BY PHILIP POGSON
The interaction between master and student is a complex and fascinating one.
The famous French novel and film Tous les matins de monde (‘All the mornings of the world’) is an acutely sensitive, fictional exploration of the relationship between two great artists: the famed viola da gambist and composer Marin Marais, and his distinguished mentor Monsieur de Sainte-Colombe, along with Sainte-Colombe’s two daughters.
Never one to stand still, Marais Project founder and director Jennifer Eriksson has put together a collaboration with leading young Australian actor, writer and film-maker James Fraser. A budding star, James has appeared in celebrated films such as The Water Diviner, The Devil’s Playground and The Turning.
Together, James and Jennifer they have created a series of reflections on Tour les matins du monde in words and music. The result, Master and Pupil, premiered in 2016 with one performance only, receiving critical acclaim. It’ll return to audiences this month as part of the Sydney Fringe Festival.
James, your favourite actor?
This changes frequently, but right now – Tom Hardy.
And your favourite movie?
That also changes frequently, but today I’ll say Seven Samurai.
What was it like working with Russell Crowe?
Russell expects 110 per cent from himself and everyone around him, always. It can be exhausting if you’re not totally prepared but it’s also inspiring. Whatever it is that drives him, I want some.
Can you tell us a little bit about your appearance in the film version of The Turning?
Tim Winton’s book The Turning consists of 18 short stories [portrayed by] 18 different directors. Making the film was therefore a massive project! Being the lead in my segment, I was treated with the same narrative significance as those characters played by Cate Blanchett, Hugo Weaving, Richard Roxburgh and Rose Byrne – all idols of mine. So that was amazing – to be given the same story-telling responsibilities they had.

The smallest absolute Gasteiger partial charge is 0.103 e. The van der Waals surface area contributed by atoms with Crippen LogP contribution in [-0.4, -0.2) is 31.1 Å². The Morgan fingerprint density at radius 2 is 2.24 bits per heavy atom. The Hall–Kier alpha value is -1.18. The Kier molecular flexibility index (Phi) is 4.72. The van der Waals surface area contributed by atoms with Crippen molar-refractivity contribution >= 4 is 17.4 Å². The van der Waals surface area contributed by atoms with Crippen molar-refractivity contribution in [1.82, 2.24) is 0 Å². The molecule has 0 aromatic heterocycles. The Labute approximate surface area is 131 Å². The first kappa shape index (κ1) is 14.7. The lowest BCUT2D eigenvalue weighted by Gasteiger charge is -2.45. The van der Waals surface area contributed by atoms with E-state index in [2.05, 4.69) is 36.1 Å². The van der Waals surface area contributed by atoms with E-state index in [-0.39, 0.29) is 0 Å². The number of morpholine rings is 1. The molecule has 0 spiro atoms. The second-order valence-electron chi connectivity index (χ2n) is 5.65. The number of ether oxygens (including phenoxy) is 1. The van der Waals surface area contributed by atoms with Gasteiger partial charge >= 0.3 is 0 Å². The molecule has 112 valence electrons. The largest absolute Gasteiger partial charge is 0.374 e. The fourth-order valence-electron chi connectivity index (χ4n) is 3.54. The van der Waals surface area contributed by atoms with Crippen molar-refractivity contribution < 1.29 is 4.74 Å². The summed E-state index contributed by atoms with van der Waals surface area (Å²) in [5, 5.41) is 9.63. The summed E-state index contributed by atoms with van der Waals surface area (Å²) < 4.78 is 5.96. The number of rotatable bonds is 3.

On top of that, my piece, Big World, was directed by Warwick Thornton. Warwick also directed one of my favourite Australian films, Samson and Delilah, so working with him was a privilege in itself. Plus, they ended up taking a still from our part of the film for the poster. So that back you see on the DVD cover, that’s my back!
What has been interesting for you about getting to know the book and film about Marin Marais, Tous les matins du monde?
The book argues two sides to a debate about art that I’ve often mused over myself. Is it wrong for an artist to want recognition? Are the rewards of art in the execution or the reception?
The younger Monsieur Marais wants his music to reach people. He wants to touch an audience and be respected for it. He wants people to know his work. The older Monsieur de Sainte-Colombe, Marais’s teacher, believes music should be kept between the musician and the supernatural, he plays almost exclusively in solitude and feels that sharing it with people tarnishes the magic of its expression.
In a society so obsessed with turning artists into celebrities, it can sometimes feel like the only way of maintaining integrity is to keep it to ourselves. On the other hand, engaging with an audience is the point of art. I guess the trick is finding the right viewers.
What are you looking forward to in the upcoming performance of Master and Pupil?
It’s going to be great to act for a live audience again.